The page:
Authorities say you have about 48 hours to find a missing or kidnapped person before the task becomes more difficult. That’s because, after two days, perpetrators typically have plenty of time to wrap up their crimes, cover their tracks, and flee the scene. But in Mesa, Arizona, one 10-year-old missing persons case broke all the rules.

After a decade with no results, investigators had long declared the case of a kidnapped girl ice cold. But when an anonymous man found a shocking tip amidst a collection of cash donations to his local Girl Scouts troop, investigators wondered if the kidnapper might actually still be out there—and if they had a real shot of finding him.

On January 2, 1999, 11-year-old Mikelle Biggs was pedaling her bike in circles just four houses down from where she lived with her parents and three siblings in Mesa, Arizona. Clutching several quarters in her hands, she eagerly awaited the ice cream truck.


Then, just 90 seconds after her younger sister, Kimber, had last seen her, Mikelle was suddenly gone. Her bike laid in the middle of the road—tires still spinning—and the quarters she’d held were scattered across the asphalt.


With no sign of her daughter anywhere, Mikelle’s mother, Tracy Biggs, desperately called the police. Immediate evidence suggested “she was running from somebody,” said detective Jerry Gisse. “It wasn’t somebody that she knew or wanted to be with.”


And so began one of the most intensive investigations ever conducted by the Mesa Police Department. National news aggressively covered the disappearance of the sixth-grade honor student who aspired to be a Disney animator.

The night Mikelle disappeared, investigators set up road blocks and interviewed passing motorists. Meanwhile, authorities posted fliers with her class photo all over Mesa. That was only the beginning…

In the following weeks, investigators consulted psychics on the whereabouts of the 11-year-old girl. They even tracked down and questioned every single ice cream vendor in the state! Unfortunately, no meaningful evidence turned up…

Investigators looked closed to home, too. Just two blocks from the Biggs’ family home (pictured) lived a man with a criminal record that included child molestation. Nothing the authorities found, however, indicated he’d been involved in Mikelle’s disappearance.

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From there, investigators interviewed 20 sex offenders in the region—that also proved to be a dead end. Leaving no stone unturned, authorities even suspected Mikelle’s father, Darien, pictured here with Tracy. But he, too, ended up with a cleared name.

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Years passed. Despite receiving 10,000 tips from the public, conducting 500 interviews, collecting 800 pieces of evidence, and searching 35 abandoned San Tan Mountain mine shafts, investigators couldn’t find Mikelle. The case had officially gone cold.

Fast forward to 2009—10 years after Mikelle’s initial disappearance—and investigators in Mesa received yet another tip. This one, however, didn’t come from an Arizona resident. Strangely, it came from 1,500 miles away in Neenah, Wisconsin.

On March 14, 2009, a man had walked into the lobby of the Neenah police department and handed over a dollar bill he’d found “in a collection of money for Girl Scout Cookies,” Neenah Police Chief Kevin Wilkinson (pictured) said. The dollar was far from ordinary…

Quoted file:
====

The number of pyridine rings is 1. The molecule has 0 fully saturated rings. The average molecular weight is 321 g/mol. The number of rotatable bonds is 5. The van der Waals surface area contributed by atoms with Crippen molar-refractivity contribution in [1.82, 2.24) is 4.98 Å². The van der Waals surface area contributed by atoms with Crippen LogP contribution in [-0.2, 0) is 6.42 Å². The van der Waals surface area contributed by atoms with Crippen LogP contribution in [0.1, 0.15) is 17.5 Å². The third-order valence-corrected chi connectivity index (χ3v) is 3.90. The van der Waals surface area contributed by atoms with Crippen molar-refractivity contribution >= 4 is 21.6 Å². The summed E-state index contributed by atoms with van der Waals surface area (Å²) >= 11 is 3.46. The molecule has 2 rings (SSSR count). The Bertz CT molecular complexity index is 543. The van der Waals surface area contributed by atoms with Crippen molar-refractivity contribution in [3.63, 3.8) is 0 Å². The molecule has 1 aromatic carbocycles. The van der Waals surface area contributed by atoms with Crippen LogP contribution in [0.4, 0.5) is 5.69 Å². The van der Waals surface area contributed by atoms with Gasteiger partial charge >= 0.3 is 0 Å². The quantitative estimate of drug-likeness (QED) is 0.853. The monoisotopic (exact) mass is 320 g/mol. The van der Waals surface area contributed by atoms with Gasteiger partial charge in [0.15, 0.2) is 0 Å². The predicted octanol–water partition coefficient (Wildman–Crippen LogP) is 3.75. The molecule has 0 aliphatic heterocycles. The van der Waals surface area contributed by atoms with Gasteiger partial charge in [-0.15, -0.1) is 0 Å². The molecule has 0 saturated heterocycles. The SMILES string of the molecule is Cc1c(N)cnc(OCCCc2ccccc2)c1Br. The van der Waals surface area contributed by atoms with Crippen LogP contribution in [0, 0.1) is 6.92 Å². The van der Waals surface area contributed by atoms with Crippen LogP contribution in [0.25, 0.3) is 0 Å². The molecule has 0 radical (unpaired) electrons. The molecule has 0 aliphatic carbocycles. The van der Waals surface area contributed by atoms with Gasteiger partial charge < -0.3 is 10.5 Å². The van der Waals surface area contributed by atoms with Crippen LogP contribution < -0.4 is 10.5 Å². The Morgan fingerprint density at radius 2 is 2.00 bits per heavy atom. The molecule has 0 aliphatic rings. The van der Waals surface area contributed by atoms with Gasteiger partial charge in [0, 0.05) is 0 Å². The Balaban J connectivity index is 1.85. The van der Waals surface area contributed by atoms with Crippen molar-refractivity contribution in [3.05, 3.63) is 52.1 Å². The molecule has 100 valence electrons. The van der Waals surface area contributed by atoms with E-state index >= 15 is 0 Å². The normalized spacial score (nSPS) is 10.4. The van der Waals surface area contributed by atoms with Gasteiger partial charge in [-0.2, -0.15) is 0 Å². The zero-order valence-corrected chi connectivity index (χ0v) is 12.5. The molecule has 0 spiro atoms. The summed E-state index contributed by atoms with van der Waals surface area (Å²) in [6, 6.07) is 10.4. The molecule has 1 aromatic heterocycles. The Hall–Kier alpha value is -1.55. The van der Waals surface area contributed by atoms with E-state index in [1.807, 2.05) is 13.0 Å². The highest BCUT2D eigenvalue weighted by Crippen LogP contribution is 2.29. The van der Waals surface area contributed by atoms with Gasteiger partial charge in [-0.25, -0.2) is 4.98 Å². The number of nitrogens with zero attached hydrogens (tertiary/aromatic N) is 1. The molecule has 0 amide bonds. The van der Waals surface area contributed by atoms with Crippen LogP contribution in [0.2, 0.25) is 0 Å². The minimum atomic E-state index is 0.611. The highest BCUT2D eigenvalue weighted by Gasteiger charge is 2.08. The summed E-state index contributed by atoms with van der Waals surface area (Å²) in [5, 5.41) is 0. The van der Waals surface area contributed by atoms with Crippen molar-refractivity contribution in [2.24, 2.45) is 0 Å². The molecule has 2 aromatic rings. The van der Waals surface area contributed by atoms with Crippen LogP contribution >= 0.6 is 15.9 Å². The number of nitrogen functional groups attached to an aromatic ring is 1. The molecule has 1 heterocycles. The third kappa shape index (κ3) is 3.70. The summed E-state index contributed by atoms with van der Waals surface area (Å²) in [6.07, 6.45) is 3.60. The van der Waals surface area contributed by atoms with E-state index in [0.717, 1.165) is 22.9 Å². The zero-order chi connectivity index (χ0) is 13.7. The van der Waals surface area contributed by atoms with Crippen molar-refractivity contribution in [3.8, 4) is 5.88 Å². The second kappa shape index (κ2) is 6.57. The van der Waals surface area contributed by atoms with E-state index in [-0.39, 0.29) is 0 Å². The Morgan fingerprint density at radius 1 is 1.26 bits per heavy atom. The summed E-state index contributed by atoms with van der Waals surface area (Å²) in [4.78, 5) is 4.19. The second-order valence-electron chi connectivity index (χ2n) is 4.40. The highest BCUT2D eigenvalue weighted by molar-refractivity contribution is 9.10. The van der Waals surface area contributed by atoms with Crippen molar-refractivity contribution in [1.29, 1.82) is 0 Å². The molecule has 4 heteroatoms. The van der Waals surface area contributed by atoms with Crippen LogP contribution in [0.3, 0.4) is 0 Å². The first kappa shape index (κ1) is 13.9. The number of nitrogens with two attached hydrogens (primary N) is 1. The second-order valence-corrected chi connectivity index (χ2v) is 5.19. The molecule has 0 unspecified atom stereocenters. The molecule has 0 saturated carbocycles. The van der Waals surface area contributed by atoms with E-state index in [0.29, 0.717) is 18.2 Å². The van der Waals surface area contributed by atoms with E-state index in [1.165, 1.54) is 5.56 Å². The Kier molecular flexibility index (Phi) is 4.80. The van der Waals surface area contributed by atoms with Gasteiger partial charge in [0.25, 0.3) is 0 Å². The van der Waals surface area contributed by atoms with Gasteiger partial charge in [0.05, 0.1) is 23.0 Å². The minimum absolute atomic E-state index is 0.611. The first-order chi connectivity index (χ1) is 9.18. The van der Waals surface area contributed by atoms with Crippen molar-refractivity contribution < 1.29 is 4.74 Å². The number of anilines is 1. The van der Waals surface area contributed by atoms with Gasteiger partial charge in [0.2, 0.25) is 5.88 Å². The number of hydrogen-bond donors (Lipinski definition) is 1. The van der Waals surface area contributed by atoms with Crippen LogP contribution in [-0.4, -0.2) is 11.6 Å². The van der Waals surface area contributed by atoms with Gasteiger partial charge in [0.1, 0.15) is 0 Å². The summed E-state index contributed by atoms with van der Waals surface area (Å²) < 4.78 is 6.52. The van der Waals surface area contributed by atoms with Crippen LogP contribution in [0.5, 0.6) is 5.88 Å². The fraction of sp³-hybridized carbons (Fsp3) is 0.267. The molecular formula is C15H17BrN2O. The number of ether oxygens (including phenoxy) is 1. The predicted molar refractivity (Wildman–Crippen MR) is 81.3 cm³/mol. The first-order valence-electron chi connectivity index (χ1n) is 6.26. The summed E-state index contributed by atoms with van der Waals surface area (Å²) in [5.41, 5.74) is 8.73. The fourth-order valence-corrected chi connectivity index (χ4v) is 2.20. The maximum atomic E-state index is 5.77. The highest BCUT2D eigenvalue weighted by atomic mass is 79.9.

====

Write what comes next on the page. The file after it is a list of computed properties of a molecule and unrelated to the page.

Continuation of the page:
Ron Page / USA TODAY NETWORK-Wisconsin

Written along its perimeter in scratchy, childish handwriting was a simple message: “My name is Mikel [sic] Biggs kidnapped From Mesa AZ. I’m alive.” This discovery was a revelation for investigators.

There were discrepancies with the bill, however, and Chief Wilkinson noted them despite not having known about the original 1999 case. “The oddity in the note,” he said, “is that her first name is spelled wrong… it would sway you to believe that it might not be legitimate.”

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But other evidence suggested it was worth following up. “Why would you pick that,” Chief Wilkinson wondered, “a case that’s nearly 20 years old? It’s somebody who knew something about that case.”

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For that reason, the dollar bill was too crucial to ignore. “We don’t get a lot of tips anymore,” Mesa Detective Steve Berry said. “But we occasionally do. We always follow up on it. We always hope that might be the one that breaks the case.” Would it be?

Unfortunately, optimism wasn’t high with investigators. “There was a little spring of hope for a second, and then reality set in,” Neenah Detective Adam Streubel added. “There is nothing you can do with [the evidence], which is rather frustrating.”

Collecting fingerprints on the bill would’ve been useless; the bill could’ve changed hands hundreds of times. Still, the handwriting could be matched if they had other meaningful evidence to compare it to. But what did the family think of this 10-years-too-late discovery?

Kimber Biggs—who’d held onto her sister’s red teddy bear for decades—tried analyzing the handwriting on the bill until it made her sick thinking about the fate of her sister. Mikelle would have been 30 by that point.

East Valley Tribune

“Is [the bill] a hoax?” Kimber asked. “Did someone play a cruel joke?” She suspected so. “The fact that her name was spelled wrong [on the bill] is kind of discredited. I don’t think that would be something she’d do.”

Regardless, as of 2018, the Biggs family remained committed to finding out the fate of their beloved Mikelle. “Someone knows something,” Kimber said, “and someday we will have answers.”

Kimber hoped the public’s focus on the dollar would bring renewed interest in her sister’s case. She promised to discover Mikelle’s ultimate fate no matter how long it took.

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